Then, strain the potato slices into an oven proof dish, fish out the garlic cloves from the warmed cream before pouring over the top.

Cook in the middle of the oven, gas mark 5, for about an hour.  Longer if you prefer your spuds with a little more of a mush.

And it is at this juncture that I feel the need to point out the beauty of potatoes Dauphinoise.  It is a wonderfully diverse dish that you can tweak to your heart’s content.  You can add rosemary, thyme, or any other herb you love, to the cream mixture. You can grate cheese on the top (Gruyere is the cheese most oft mentioned but anything light and nutty will taste great), you can even, if you’re really thinking of living on the edge, add eggs to the creamy affair.

I will just add a word of garlic caution here.  I find infusing the cream with garlic is enough to compliment the other flavours in the dish.  Those of you who cannot get enough of the garlic flavour, may wish to grate, crush or chop your garlic into the cream and leave it there.  If so, I suggest one clove per 250ml of liquid will suffice.

Whichever way you decide to cook your potatoes, they always taste divine, and although traditionally they were cooked to compliment fish, I like to throw caution to the wind and cook them to compliment whatever I fancy, or even, sometimes, just eat them on their own.

One of the most delicious classic comfort foods around.  Enjoy.

Roast Potatoes

roast potatoes

I love potatoes, their versatility never ceases to amaze me.  And did you know the Inca Indians in Peru were the first to cultivate potatoes around 8,000 BC to 5,000 B.C.?  No, me neither until I looked it up.  We have a lot to thank them for. Moreover, they didn’t just use them for cooking, oh no, they were masters in the art of potato versatility.

They also did the following *:

Placed raw slices on broken bones to promote healing
Carried them to prevent rheumatism
Ate with other foods to prevent indigestion
Measured time: by correlating units of time by how long it took for potatoes to cook

Then there were various potato remedies:

Treat facial blemishes by washing your face daily with cool potato juice
Treat frostbite or sunburn by applying raw grated potato or potato juice to the affected area
Help a toothache by carrying a potato in your pocket
Ease a sore throat by putting a slice of baked potato in a stocking and tying it around your throat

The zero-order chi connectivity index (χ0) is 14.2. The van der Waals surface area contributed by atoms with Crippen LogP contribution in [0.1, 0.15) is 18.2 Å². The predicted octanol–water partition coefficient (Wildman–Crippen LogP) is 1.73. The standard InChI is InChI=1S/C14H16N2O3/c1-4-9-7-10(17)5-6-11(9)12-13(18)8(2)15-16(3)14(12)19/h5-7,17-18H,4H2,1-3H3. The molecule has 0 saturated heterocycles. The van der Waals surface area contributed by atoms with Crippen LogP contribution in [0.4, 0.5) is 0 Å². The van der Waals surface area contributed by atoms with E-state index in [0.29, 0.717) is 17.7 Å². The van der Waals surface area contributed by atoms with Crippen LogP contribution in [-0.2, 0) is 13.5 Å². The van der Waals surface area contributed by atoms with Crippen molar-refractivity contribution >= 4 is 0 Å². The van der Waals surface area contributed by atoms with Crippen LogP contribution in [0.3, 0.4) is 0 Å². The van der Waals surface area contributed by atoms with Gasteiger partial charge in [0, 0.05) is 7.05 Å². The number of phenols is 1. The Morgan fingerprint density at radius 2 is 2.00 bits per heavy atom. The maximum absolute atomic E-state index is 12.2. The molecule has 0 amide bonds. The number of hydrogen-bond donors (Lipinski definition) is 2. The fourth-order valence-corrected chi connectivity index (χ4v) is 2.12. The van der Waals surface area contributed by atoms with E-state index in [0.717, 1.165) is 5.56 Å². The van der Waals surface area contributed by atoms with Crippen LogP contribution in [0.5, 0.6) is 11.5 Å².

Ease aches and pains by rubbing the affected area with the water potatoes have been boiled in

A pretty comprehensive list, I think you’ll agree.

However, tonight, we enjoyed our potatoes, roasted. Now I know everyone has their own way of roasting potatoes, but for me, there is nothing like a crisp crunch on the outside, with a soft, fluffy warmth on the inside.  I always par boil my potatoes, then drain them, put the lid back on the pan and give the whole thing a good shake.

I then sprinkle some semolina, a little tip I got from Nigella, and add a little salt before popping them into a tray with vegetable oil that has been heated up in a hot oven.  Gas mark 8.  They take about 50 minutes in my oven, yours may take less time.  Either way, if you don’t overload the tray, and turn them every so often, each potato comes out gloriously golden and crispy.

What more could a girl wish for on an autumnal Monday evening?


*Taken from http://www.potatogoodness.com

Cooking Chicken

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There are very few cooking pots that stand out in a crowd for their innovative design and practical supremacy.  There are perfect pieces of pottery, and classic pieces of cookware.  It is rare to find a wonderful combination of the two.

Enter the Chicken Brick.

This beautiful piece of culinary design was created by David Queensbury for Habitat 50 years ago, and as far as I’m concerned, is one of their most successful pieces in their short, but colourful history.  It is one of my favourite cooking pots.  Or to be more precise, terracotta cooking pots.

And here’s how it works.  The pot acts as a culinary kiln, and because it is terracotta and therefore porous, it allows the heat to drift through it very nicely so that the chicken and its accompanying orchestra of vegetables, cook away in their own juices, thus creating a perfectly succulent bird every time.  And if you’re worried that the chicken may look a little anaemic having had no direct heat onto it’s skin, don’t. It manages to come out with a very healthy tan.

I always tend to put onions and carrots as a cushion for the chicken to sit on top sprinkled with salt and pepper, but to be honest, it is just as delicious without added vegetables, and it is absolutely up to you what you pop in there.  I add a little boiled water into the base before putting in the oven, to make sure I don’t have a minor panic attack as to whether there will be enough gravy or not.  You can never have enough gravy in my book.  Anyway.  I then put the brick on the shelf nearest the middle of a pre heated oven.  Gas mark 5.  There is a rule of minutes per weight for every meat, but as with everything oven based in my home, I have to adjust according to the outside influences.  Therefore, I tend to just use a thermometer.

So why is this so fabulous then eh?  Well, there are a few reasons.  Firstly, the chicken always tastes succulent and gorgeous which is a bonus as chicken, although texturally satisfying, is quite a bland meat if it doesn’t have a great support act.  I find that the sweetness of the carrots and onions imbibe the chicken enough to add flavour, but without overpowering it.  As a slight diversion, I have found that this combination makes beef, cooked in the chicken brick, taste wonderful as well. Secondly, the stock that I use for the gravy has a taste that I find hard to replicate through any other formula, and finally the pot itself has a quirk and style to it that is unbeatable.  If you like that kind of thing.  Which I do.